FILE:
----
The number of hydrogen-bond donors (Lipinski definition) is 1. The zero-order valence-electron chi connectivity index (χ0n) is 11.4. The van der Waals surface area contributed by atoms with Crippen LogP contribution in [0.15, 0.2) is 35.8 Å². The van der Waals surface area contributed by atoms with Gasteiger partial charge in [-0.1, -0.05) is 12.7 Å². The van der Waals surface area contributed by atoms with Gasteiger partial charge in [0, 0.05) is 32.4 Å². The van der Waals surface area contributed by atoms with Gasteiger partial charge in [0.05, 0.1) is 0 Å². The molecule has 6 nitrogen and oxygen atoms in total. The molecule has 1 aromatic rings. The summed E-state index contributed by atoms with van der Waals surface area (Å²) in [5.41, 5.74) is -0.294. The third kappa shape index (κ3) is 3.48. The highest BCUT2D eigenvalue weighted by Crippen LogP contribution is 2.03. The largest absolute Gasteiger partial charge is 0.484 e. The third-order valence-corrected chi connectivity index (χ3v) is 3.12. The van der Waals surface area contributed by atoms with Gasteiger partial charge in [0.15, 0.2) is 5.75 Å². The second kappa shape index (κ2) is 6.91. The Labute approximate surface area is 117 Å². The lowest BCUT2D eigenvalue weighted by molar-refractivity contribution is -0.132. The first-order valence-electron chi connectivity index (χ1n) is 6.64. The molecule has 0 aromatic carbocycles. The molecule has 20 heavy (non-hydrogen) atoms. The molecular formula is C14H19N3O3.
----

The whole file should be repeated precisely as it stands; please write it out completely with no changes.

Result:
The number of hydrogen-bond donors (Lipinski definition) is 1. The zero-order valence-electron chi connectivity index (χ0n) is 11.4. The van der Waals surface area contributed by atoms with Crippen LogP contribution in [0.15, 0.2) is 35.8 Å². The van der Waals surface area contributed by atoms with Gasteiger partial charge in [-0.1, -0.05) is 12.7 Å². The van der Waals surface area contributed by atoms with Gasteiger partial charge in [0, 0.05) is 32.4 Å². The van der Waals surface area contributed by atoms with Gasteiger partial charge in [0.05, 0.1) is 0 Å². The molecule has 6 nitrogen and oxygen atoms in total. The molecule has 1 aromatic rings. The summed E-state index contributed by atoms with van der Waals surface area (Å²) in [5.41, 5.74) is -0.294. The third kappa shape index (κ3) is 3.48. The highest BCUT2D eigenvalue weighted by Crippen LogP contribution is 2.03. The largest absolute Gasteiger partial charge is 0.484 e. The third-order valence-corrected chi connectivity index (χ3v) is 3.12. The van der Waals surface area contributed by atoms with Gasteiger partial charge in [0.15, 0.2) is 5.75 Å². The second kappa shape index (κ2) is 6.91. The Labute approximate surface area is 117 Å². The lowest BCUT2D eigenvalue weighted by molar-refractivity contribution is -0.132. The first-order valence-electron chi connectivity index (χ1n) is 6.64. The molecule has 0 aromatic carbocycles. The molecule has 20 heavy (non-hydrogen) atoms. The molecular formula is C14H19N3O3.